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W.Va. court briefs

September 11, 2007|By MATTHEW UMSTEAD

Fielder trial moves ahead



MARTINSBURG, W.Va. - A West Virginia University neurologist has been retained to review the medical records of a 58-year-old man accused in the killing last year of his ex-wife, Debra A. Fielder.

Indicted in February on one count of first-degree murder, Stephen R. Fielder of 9280 Winchester Ave. in Bunker Hill, W.Va., is accused of dumping his ex-wife's dismembered body in Back Creek sometime after she was last seen alive Aug. 11, 2006.

In a brief hearing Monday, defense attorney B. Craig Manford told presiding 23rd Judicial Circuit judge David H. Sanders that he might ask the state to pay for a CT scan or an MRI for his client, who he previously said suffered a series of strokes and might not have been capable of premeditated murder.

Manford said he expected to receive the medical opinion of Marc Haut, who is listed as WVU's director of neuropsychological services in Morgantown, W.Va., within the next couple weeks.

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Fielder's trial is set to begin Nov. 6.

Debra Fielder's remains were found in luggage that was found Aug. 20, 2006, by two people fishing the creek near the intersection of Buck Hill Road and Tuscarora Pike, east of the Shanghai, W.Va., police have said.

Authorities have said they have surveillance tape of Stephen Fielder buying the luggage Aug. 14, 2006, at the Wal-Mart Supercenter in Martinsburg.




Request for taxpayer-funded counsel rejected by magistrate



MARTINSBURG, W.Va. - A former Martinsburg Correctional Center officer charged with counterfeiting late last month was told Monday by Berkeley County Magistrate Jo Ann Overington that he made too much money to qualify for taxpayer-funded legal counsel.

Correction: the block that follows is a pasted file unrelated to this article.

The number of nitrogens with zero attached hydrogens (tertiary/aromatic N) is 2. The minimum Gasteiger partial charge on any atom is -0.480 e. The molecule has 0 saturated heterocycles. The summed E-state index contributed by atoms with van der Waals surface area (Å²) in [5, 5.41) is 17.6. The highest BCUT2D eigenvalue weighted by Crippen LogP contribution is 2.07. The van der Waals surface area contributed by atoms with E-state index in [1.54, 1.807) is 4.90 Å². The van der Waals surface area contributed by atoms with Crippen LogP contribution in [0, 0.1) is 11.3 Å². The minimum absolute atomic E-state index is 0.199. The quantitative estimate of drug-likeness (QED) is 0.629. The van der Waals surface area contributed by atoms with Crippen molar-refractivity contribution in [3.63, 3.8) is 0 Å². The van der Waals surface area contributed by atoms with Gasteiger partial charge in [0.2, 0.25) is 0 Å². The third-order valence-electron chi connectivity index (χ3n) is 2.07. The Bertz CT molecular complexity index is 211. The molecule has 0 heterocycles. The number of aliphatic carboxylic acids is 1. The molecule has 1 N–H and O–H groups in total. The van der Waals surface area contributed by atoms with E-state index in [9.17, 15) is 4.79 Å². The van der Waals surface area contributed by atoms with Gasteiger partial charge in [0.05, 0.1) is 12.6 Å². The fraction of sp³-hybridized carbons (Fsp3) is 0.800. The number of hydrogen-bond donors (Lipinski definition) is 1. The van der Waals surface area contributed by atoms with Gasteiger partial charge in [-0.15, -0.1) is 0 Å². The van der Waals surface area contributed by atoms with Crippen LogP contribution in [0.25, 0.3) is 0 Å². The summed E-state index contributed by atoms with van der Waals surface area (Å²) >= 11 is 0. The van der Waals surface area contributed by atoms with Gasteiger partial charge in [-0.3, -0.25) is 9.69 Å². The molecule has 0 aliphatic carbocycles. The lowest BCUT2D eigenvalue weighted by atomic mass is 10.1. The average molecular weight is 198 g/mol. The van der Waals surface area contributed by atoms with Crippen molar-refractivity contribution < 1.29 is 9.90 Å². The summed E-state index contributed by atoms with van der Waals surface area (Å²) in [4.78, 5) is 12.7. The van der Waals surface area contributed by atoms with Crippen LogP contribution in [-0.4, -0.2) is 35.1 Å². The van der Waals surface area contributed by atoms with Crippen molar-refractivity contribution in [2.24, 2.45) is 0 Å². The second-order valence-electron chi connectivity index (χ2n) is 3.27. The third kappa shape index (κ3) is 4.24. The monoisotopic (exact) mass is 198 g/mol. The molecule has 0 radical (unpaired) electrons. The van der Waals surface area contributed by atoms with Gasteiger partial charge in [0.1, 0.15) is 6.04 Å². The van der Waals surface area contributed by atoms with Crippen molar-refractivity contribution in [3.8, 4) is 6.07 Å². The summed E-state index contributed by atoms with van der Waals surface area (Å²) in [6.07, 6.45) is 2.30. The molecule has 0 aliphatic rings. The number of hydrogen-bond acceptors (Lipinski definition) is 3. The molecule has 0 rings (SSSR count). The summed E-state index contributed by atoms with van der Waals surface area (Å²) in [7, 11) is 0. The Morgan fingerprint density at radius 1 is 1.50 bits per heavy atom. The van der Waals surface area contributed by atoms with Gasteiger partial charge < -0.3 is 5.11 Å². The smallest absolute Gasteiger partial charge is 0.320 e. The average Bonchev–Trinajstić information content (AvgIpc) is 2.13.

No longer employed and incarcerated since Aug. 31, Brian Lee Sine, 36, of Martinsburg, reapplied for a court-appointed attorney before he was returned to Eastern Regional Jail on a $100,000 bond.

Sine, 36, and Joshua Lee Beck, 22, also of Martinsburg, have both been charged with three felony counts of counterfeiting and one felony of conspiracy to counterfeit, according to warrants filed with the court by West Virginia State Police Trooper J.M. Walker.

Beck was able to post bail hours after he was arrested and jailed on a $40,000 bond. He also applied for a court-appointed attorney and is expected to appear before Magistrate Sandra L. Miller for a preliminary hearing Thursday at 1:45 p.m., court records show.

In their applications for legal counsel, the men and former roommates both said their gross monthly income was $1,844. Sine also listed $106 in monthly benefits and $870 in monthly expenses, according to the application.

According to the West Virginia State Auditor's Office, Sine's "total compensation" as a state employee for the calendar year 2006 was $8,892.41. Beck, who has been placed on administrative leave, was paid $3,124.83 last year.

A sporting goods-store employee and owner told police that on Aug. 17 Sine handed him five $100 bills and Beck attempted to utter three $100 bills to pay an account, police have said.




First trials against ghost hunter on schedule



MARTINSBURG, W.Va. - One of two trials for the founder of the West Virginia Society of Ghost Hunters, who has been accused of unauthorized practice of medicine and counseling, could be rescheduled again because of a murder trial that begins today.

Arrested in September 2006, Susan R. Crites, of 208 Ruffed Grouse Lane in Berkeley County, also was indicted on one felony count of delivery of a controlled substance. She is expected to be tried separately for that charge.

Police have said Crites gave medication to a woman for what was determined to be a cancerous growth, according to court records. Another woman told police that Crites had her gargle with Alka Seltzer and Vitamin B for a strep throat diagnosis.

On Monday, 23rd Judicial Circuit Judge Gray Silver III nixed a pretrial hearing after defense attorney Heidi J. Myers was unable to attend.

Myers later said she was delayed by other proceedings before other judicial circuit judges in the Tri-County district, but was prepared to move ahead with the trial, which is slated to begin Sept. 18. A teleconference hearing is expected to be held this week.

Prosecuting Attorney Pamela J. Games-Neely told Silver she felt comfortable going forward, but cautioned that the double-homicide trial for Wade Painter was expected to continue into next week.

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